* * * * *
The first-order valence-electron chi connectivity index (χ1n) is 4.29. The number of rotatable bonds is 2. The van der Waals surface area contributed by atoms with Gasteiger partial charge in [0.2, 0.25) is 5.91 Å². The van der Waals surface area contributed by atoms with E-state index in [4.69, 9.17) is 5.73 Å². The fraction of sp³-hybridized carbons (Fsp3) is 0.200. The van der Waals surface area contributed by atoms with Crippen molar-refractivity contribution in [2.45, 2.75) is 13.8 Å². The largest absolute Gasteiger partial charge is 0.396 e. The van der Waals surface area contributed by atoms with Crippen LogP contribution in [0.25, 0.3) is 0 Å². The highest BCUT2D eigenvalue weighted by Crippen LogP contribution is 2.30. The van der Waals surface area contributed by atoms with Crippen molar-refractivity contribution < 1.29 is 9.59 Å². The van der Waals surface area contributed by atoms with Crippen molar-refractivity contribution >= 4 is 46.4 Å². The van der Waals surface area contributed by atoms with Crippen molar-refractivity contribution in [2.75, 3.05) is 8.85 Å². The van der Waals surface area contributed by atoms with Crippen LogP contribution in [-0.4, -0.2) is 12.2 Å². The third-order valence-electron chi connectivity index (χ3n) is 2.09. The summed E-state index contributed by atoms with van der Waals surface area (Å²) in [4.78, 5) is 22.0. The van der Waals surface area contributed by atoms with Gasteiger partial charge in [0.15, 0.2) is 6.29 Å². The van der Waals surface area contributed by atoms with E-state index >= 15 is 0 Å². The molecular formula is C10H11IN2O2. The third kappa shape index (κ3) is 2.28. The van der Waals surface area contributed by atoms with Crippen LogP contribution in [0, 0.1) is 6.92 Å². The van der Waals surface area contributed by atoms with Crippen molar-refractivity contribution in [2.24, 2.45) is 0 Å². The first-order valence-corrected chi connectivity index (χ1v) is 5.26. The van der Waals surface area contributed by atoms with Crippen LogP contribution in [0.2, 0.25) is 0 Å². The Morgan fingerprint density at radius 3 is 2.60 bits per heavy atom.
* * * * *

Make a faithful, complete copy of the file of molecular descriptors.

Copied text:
The first-order valence-electron chi connectivity index (χ1n) is 4.29. The number of rotatable bonds is 2. The van der Waals surface area contributed by atoms with Gasteiger partial charge in [0.2, 0.25) is 5.91 Å². The van der Waals surface area contributed by atoms with E-state index in [4.69, 9.17) is 5.73 Å². The fraction of sp³-hybridized carbons (Fsp3) is 0.200. The van der Waals surface area contributed by atoms with Crippen molar-refractivity contribution in [2.45, 2.75) is 13.8 Å². The largest absolute Gasteiger partial charge is 0.396 e. The van der Waals surface area contributed by atoms with Crippen LogP contribution in [0.25, 0.3) is 0 Å². The highest BCUT2D eigenvalue weighted by Crippen LogP contribution is 2.30. The van der Waals surface area contributed by atoms with Crippen molar-refractivity contribution < 1.29 is 9.59 Å². The van der Waals surface area contributed by atoms with Crippen molar-refractivity contribution >= 4 is 46.4 Å². The van der Waals surface area contributed by atoms with Crippen molar-refractivity contribution in [2.75, 3.05) is 8.85 Å². The van der Waals surface area contributed by atoms with Crippen LogP contribution in [-0.4, -0.2) is 12.2 Å². The third-order valence-electron chi connectivity index (χ3n) is 2.09. The summed E-state index contributed by atoms with van der Waals surface area (Å²) in [4.78, 5) is 22.0. The van der Waals surface area contributed by atoms with Gasteiger partial charge in [0.15, 0.2) is 6.29 Å². The van der Waals surface area contributed by atoms with E-state index >= 15 is 0 Å². The molecular formula is C10H11IN2O2. The third kappa shape index (κ3) is 2.28. The van der Waals surface area contributed by atoms with Crippen LogP contribution in [0, 0.1) is 6.92 Å². The van der Waals surface area contributed by atoms with Crippen molar-refractivity contribution in [2.24, 2.45) is 0 Å². The first-order valence-corrected chi connectivity index (χ1v) is 5.26. The van der Waals surface area contributed by atoms with Crippen LogP contribution in [0.2, 0.25) is 0 Å². The Morgan fingerprint density at radius 3 is 2.60 bits per heavy atom.